She was followed closely by a stampede of Buffaloes as sophomore Maja Solbakken finished sixth in 48:42.1, freshman Ane Johnsen seventh in 49:04.7 and freshman Jesse Knori eighth in 49:55.2.
“It’s a good feeling to race well yourself, but to do it as a team is really an amazing feeling,” Solbakken said.
“It’s an amazing feeling to look around and see your teammates skiing with you,” Hyncicova added.
Knori earned her first career top 10 finish in just her fourth race back after not racing for nearly 18 months due to injury and illness.
“It’s awesome, she had a tough year last year, she had a lot going on,” Cranmer said. “It’s really good for her, I’m sure she’s thrilled about it.”
“It was nice to feel like a racer again,” Knori said. “I was hoping for a top 15, it’s nice to hit a groove again, and helping the team out, I can’t complain.”
Sophomore Camilla Brautaset finished 22nd in 52:36.2 and sophomore Lucy Newman took 24th in 53:24.8.
The Nordic portion of the CU Invitational is now complete and the action now turns to Eldora for three days of alpine racing, starting Sunday with the men’s and women’s slalom races. The CU meet will conclude Monday with giant slalom races and there will then be an RMISA Qualifier GS race on Tuesday.
The next action for the Nordic teams will be next week at New Mexico. The classical races there are schedule for a team start, a rarity in college skiing and a chance for the Buffs to figure out different tactics to use.
“I’ve never had a team start before, it’s going to be so much fun,” Stroem said. “We need to figure out some tactics, knowing we have two of the fastest skiers, hopefully we can help get a couple other guys into the top 10.”
“I’m excited to see how we will do,” Oedegaard said. “I think it will be an advantage for us, we’re a strong team with fast skiers. We will try to keep our group together as long as possible and then ski fast at the end and get individual results from that. But it’s more important to get three guys from the team high up than to get an individual win, so we will talk about tactics.”
Colorado Invitational Team Scores (4 events)—1. Colorado 362; 2. Utah 337; 3. Alaska Anchorage & Denver, 251; 5. Montana State and New Mexico, 228.
Men’s 20k Classical (30 finishers)—1. Rune Oedegaard, CU, 54:22.1; 2. Mads Stroem, CU, 54:40.7; 3. Niklas Persson, UU, 54:40.8; 4. Mats Resaland, UNM, 54:41.1; 5. Moritz Madlener, DU, 54:59.5; 6. Noe Bellet, UU, 55:06.5; 7. Kevin Bolger, UU, 55:23.3; 8. Forrest Mahlen, MSU, 55:24.6; 9. Sawyer Kisselheim, MSU, 55:31.8; 10. Clement Molliet, UAA, 55:32.6; 11. Aljaz Praznik, UNM, 56:07.7; 12. Jackson Hill, CU, 56:46.3; 13. Dag Trolleboe, DU, 57:04.4; 14. Erik Axelsson, MSU, 57:17.2; 15. Etienne Richard, UAA, 57:17.3; 16. Christian Otto, UNM, 57:18.4; 17. Oscar Ivars, UU, 57:20.3; 18. Tucker McCrerey, UU, 58:14.9; 19. Nick Hendrickson, UU, 58:15.3; 20. Max Scrimgeour, CU, 58:15.4; 21. Mario Roncador, UAA, 58:36.9; 22. Kyle Beling, UNM, 58:44.2; 23. Noah Anderson, MSU, 59:00.7; 24. Alex Mahoney, UAA, 59:04.9; 25. Joergen Brevik, DU, 59:28.3; 26. Ian Boucher, CU, 59:35.5; 27. Martin Muan, MSU, 59:59.3; 28. Andrew Arnold, UAA, 00:17.5; 29. Christian Shanley, DU, 01:15.2; 30. Sam Miller, DU, 04:21.9.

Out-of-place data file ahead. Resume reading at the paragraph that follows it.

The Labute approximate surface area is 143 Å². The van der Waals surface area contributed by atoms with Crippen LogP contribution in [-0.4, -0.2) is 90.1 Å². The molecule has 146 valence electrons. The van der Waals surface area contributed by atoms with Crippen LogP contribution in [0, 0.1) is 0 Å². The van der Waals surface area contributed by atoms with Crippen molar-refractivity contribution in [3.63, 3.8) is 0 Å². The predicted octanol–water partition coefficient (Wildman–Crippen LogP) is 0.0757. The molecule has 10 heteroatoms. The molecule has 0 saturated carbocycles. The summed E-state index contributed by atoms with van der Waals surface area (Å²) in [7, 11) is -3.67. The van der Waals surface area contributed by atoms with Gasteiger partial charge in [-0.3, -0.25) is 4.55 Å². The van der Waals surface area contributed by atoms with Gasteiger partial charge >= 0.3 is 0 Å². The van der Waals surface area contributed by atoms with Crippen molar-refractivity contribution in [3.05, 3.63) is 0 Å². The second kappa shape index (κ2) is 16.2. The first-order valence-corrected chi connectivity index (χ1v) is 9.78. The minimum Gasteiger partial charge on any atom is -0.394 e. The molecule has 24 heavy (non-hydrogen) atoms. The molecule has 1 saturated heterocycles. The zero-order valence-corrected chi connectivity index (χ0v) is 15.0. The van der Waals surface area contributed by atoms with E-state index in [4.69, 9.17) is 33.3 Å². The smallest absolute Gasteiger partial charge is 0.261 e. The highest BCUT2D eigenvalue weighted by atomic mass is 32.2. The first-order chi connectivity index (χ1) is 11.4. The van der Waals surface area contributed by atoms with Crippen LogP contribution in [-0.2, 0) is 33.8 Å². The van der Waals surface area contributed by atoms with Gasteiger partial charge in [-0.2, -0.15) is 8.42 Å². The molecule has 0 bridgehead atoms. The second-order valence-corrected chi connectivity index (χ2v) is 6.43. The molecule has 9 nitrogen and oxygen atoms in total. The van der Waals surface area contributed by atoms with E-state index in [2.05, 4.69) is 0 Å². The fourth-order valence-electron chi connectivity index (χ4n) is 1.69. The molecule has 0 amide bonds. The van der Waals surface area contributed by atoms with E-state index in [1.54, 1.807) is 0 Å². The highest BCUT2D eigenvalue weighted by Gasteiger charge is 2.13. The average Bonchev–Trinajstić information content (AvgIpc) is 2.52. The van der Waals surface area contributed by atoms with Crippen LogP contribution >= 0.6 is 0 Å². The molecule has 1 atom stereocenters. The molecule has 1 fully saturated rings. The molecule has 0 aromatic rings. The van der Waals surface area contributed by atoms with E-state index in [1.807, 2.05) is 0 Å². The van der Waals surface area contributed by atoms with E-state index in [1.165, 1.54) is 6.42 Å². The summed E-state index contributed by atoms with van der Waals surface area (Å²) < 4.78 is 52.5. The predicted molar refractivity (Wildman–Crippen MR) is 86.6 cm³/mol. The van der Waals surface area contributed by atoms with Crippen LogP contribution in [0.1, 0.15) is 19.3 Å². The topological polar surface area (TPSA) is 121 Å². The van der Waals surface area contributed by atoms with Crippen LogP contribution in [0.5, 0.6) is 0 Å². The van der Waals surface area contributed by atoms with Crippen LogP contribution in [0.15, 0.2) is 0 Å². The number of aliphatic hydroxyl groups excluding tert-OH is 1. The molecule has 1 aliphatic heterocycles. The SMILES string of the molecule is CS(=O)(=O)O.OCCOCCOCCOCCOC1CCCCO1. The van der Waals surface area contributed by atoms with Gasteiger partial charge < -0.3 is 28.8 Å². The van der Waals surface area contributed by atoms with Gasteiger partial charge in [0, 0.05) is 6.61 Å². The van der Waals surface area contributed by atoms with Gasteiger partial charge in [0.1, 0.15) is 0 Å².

Women’s 10k Classical (26 finishers)— 1. Veronika Mayerhofer, UU, 47:14.0; 2. Sylvia Nordskar, DU, 47:38.1; 3. Emilie Cedervarn, UNM, 47:46.9; 4. Petra Hyncicova, CU, 48:08.7; 5. Sloan Storey, UU, 48:31.1; 6. Maja Solbakken, CU, 48:42.1; 7. Ane Johnsen, CU, 49:04.7; 8. Jesse Knori, CU, 49:55.2; 9. Anna-Lena Heynen, UU, 50:06.4; 10. Josefin Nilsson, UU, 50:32.7; 11. Natalia Mueller, UU, 50:50.9; 12. Manon Locatelli, UAA, 51:06.5; 13. Mackenzie Kanady, UAA, 51:20.6; 14. Selma Ashland, DU, 51:31.4; 15. Anika Miller, MSU, 51:34.7; 16. Annie Liotta, MSU, 51:54.9; 17. Patricia Sprecher, UAA, 52:06.6; 18. Isabella Smith, MSU, 52:08.3; 19. Lina Hultin, MSU, 52:14.9; 20. Kathrin Schratt, UAA, 52:15.9; 21. Heleene Tambet, UNM, 52:16.2; 22. Camilla Brautaset, CU, 52:36.2; 23. Gretchen Buckholder, MSU, 52:59.1; 24. Lucy Newman, CU, 53:24.8; 25. Julia Hayes, MSU, 54:14.9; 26. Hanna Slotte, UAA, 55:08.9.